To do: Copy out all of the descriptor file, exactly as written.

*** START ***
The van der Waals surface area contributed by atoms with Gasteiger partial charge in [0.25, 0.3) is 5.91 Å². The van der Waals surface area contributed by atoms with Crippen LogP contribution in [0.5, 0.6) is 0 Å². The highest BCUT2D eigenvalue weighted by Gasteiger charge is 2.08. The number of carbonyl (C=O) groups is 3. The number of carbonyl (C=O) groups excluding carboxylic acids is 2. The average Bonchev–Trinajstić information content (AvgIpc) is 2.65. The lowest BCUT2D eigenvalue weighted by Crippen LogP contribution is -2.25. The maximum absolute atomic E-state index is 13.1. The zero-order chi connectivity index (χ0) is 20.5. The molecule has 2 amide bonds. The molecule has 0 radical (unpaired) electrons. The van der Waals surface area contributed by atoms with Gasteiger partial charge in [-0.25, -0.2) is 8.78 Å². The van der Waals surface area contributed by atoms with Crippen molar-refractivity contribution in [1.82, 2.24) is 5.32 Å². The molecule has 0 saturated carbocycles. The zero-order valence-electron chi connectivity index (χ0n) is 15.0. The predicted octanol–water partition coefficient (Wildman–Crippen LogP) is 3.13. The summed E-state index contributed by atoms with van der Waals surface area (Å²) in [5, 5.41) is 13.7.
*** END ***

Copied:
The van der Waals surface area contributed by atoms with Gasteiger partial charge in [0.25, 0.3) is 5.91 Å². The van der Waals surface area contributed by atoms with Crippen LogP contribution in [0.5, 0.6) is 0 Å². The highest BCUT2D eigenvalue weighted by Gasteiger charge is 2.08. The number of carbonyl (C=O) groups is 3. The number of carbonyl (C=O) groups excluding carboxylic acids is 2. The average Bonchev–Trinajstić information content (AvgIpc) is 2.65. The lowest BCUT2D eigenvalue weighted by Crippen LogP contribution is -2.25. The maximum absolute atomic E-state index is 13.1. The zero-order chi connectivity index (χ0) is 20.5. The molecule has 2 amide bonds. The molecule has 0 radical (unpaired) electrons. The van der Waals surface area contributed by atoms with Gasteiger partial charge in [-0.25, -0.2) is 8.78 Å². The van der Waals surface area contributed by atoms with Crippen molar-refractivity contribution in [1.82, 2.24) is 5.32 Å². The molecule has 0 saturated carbocycles. The zero-order valence-electron chi connectivity index (χ0n) is 15.0. The predicted octanol–water partition coefficient (Wildman–Crippen LogP) is 3.13. The summed E-state index contributed by atoms with van der Waals surface area (Å²) in [5, 5.41) is 13.7.